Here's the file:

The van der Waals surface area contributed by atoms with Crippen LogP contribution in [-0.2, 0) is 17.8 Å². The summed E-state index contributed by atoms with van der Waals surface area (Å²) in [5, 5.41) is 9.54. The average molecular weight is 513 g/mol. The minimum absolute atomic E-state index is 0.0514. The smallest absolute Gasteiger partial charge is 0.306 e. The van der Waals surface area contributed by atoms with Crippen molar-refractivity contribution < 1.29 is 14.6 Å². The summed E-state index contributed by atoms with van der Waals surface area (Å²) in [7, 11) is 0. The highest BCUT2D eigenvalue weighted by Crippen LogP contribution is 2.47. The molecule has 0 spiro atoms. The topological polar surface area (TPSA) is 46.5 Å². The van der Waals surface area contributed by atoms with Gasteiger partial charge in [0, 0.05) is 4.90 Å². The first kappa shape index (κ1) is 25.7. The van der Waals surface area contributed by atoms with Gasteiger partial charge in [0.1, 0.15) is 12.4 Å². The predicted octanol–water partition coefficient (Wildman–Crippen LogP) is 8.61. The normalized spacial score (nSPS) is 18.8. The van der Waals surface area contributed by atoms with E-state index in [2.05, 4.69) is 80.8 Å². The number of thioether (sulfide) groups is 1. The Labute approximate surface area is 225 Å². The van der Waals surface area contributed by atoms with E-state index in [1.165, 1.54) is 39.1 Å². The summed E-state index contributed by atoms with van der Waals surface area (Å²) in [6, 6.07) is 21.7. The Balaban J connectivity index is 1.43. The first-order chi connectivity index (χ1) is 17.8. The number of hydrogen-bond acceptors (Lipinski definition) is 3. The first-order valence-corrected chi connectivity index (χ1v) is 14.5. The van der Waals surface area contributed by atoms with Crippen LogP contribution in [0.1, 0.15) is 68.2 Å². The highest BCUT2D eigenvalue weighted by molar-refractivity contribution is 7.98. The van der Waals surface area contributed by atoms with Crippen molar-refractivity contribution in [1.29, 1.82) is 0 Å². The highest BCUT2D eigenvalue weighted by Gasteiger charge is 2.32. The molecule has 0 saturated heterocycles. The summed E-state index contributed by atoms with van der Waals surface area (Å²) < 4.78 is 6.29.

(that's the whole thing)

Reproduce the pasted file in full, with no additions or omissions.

The van der Waals surface area contributed by atoms with Crippen LogP contribution in [-0.2, 0) is 17.8 Å². The summed E-state index contributed by atoms with van der Waals surface area (Å²) in [5, 5.41) is 9.54. The average molecular weight is 513 g/mol. The minimum absolute atomic E-state index is 0.0514. The smallest absolute Gasteiger partial charge is 0.306 e. The van der Waals surface area contributed by atoms with Crippen molar-refractivity contribution < 1.29 is 14.6 Å². The summed E-state index contributed by atoms with van der Waals surface area (Å²) in [7, 11) is 0. The highest BCUT2D eigenvalue weighted by Crippen LogP contribution is 2.47. The molecule has 0 spiro atoms. The topological polar surface area (TPSA) is 46.5 Å². The van der Waals surface area contributed by atoms with Gasteiger partial charge in [0, 0.05) is 4.90 Å². The first kappa shape index (κ1) is 25.7. The van der Waals surface area contributed by atoms with Gasteiger partial charge in [0.1, 0.15) is 12.4 Å². The predicted octanol–water partition coefficient (Wildman–Crippen LogP) is 8.61. The normalized spacial score (nSPS) is 18.8. The van der Waals surface area contributed by atoms with E-state index in [2.05, 4.69) is 80.8 Å². The number of thioether (sulfide) groups is 1. The Labute approximate surface area is 225 Å². The van der Waals surface area contributed by atoms with E-state index in [1.165, 1.54) is 39.1 Å². The summed E-state index contributed by atoms with van der Waals surface area (Å²) in [6, 6.07) is 21.7. The Balaban J connectivity index is 1.43. The first-order chi connectivity index (χ1) is 17.8. The number of hydrogen-bond acceptors (Lipinski definition) is 3. The first-order valence-corrected chi connectivity index (χ1v) is 14.5. The van der Waals surface area contributed by atoms with Crippen LogP contribution in [0.1, 0.15) is 68.2 Å². The highest BCUT2D eigenvalue weighted by molar-refractivity contribution is 7.98. The van der Waals surface area contributed by atoms with Crippen molar-refractivity contribution in [1.29, 1.82) is 0 Å². The highest BCUT2D eigenvalue weighted by Gasteiger charge is 2.32. The molecule has 0 saturated heterocycles. The summed E-state index contributed by atoms with van der Waals surface area (Å²) < 4.78 is 6.29.